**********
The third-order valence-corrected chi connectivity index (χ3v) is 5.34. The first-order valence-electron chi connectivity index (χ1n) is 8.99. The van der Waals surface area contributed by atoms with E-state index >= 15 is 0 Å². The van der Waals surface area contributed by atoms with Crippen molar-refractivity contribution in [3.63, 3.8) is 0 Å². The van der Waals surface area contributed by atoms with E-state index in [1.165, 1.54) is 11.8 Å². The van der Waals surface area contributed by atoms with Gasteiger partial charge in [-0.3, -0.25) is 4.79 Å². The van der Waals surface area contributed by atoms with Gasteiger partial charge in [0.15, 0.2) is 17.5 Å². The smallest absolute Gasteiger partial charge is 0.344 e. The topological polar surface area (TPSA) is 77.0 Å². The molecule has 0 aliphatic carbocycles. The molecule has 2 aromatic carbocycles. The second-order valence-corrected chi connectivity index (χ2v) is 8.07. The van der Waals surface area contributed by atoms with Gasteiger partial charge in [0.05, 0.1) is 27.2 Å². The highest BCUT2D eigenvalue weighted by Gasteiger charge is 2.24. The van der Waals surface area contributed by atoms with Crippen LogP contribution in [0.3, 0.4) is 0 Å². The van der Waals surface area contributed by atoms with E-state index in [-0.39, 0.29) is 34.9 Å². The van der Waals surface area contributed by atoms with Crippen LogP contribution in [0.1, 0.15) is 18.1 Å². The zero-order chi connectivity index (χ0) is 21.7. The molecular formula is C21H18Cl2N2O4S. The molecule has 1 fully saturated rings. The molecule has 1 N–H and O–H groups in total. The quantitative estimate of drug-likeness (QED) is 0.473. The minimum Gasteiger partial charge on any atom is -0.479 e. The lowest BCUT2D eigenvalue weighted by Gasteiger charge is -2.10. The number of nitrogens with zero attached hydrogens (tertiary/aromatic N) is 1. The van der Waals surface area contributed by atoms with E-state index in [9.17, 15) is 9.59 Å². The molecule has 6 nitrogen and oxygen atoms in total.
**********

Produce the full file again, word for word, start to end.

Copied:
The third-order valence-corrected chi connectivity index (χ3v) is 5.34. The first-order valence-electron chi connectivity index (χ1n) is 8.99. The van der Waals surface area contributed by atoms with E-state index >= 15 is 0 Å². The van der Waals surface area contributed by atoms with Crippen molar-refractivity contribution in [3.63, 3.8) is 0 Å². The van der Waals surface area contributed by atoms with E-state index in [1.165, 1.54) is 11.8 Å². The van der Waals surface area contributed by atoms with Gasteiger partial charge in [-0.3, -0.25) is 4.79 Å². The van der Waals surface area contributed by atoms with Gasteiger partial charge in [0.15, 0.2) is 17.5 Å². The smallest absolute Gasteiger partial charge is 0.344 e. The topological polar surface area (TPSA) is 77.0 Å². The molecule has 0 aliphatic carbocycles. The molecule has 2 aromatic carbocycles. The second-order valence-corrected chi connectivity index (χ2v) is 8.07. The van der Waals surface area contributed by atoms with Gasteiger partial charge in [0.05, 0.1) is 27.2 Å². The highest BCUT2D eigenvalue weighted by Gasteiger charge is 2.24. The van der Waals surface area contributed by atoms with Crippen LogP contribution in [0.3, 0.4) is 0 Å². The van der Waals surface area contributed by atoms with E-state index in [-0.39, 0.29) is 34.9 Å². The van der Waals surface area contributed by atoms with Crippen LogP contribution in [0.1, 0.15) is 18.1 Å². The zero-order chi connectivity index (χ0) is 21.7. The molecular formula is C21H18Cl2N2O4S. The molecule has 1 fully saturated rings. The molecule has 1 N–H and O–H groups in total. The quantitative estimate of drug-likeness (QED) is 0.473. The minimum Gasteiger partial charge on any atom is -0.479 e. The lowest BCUT2D eigenvalue weighted by Gasteiger charge is -2.10. The number of nitrogens with zero attached hydrogens (tertiary/aromatic N) is 1. The van der Waals surface area contributed by atoms with E-state index in [9.17, 15) is 9.59 Å². The molecule has 6 nitrogen and oxygen atoms in total.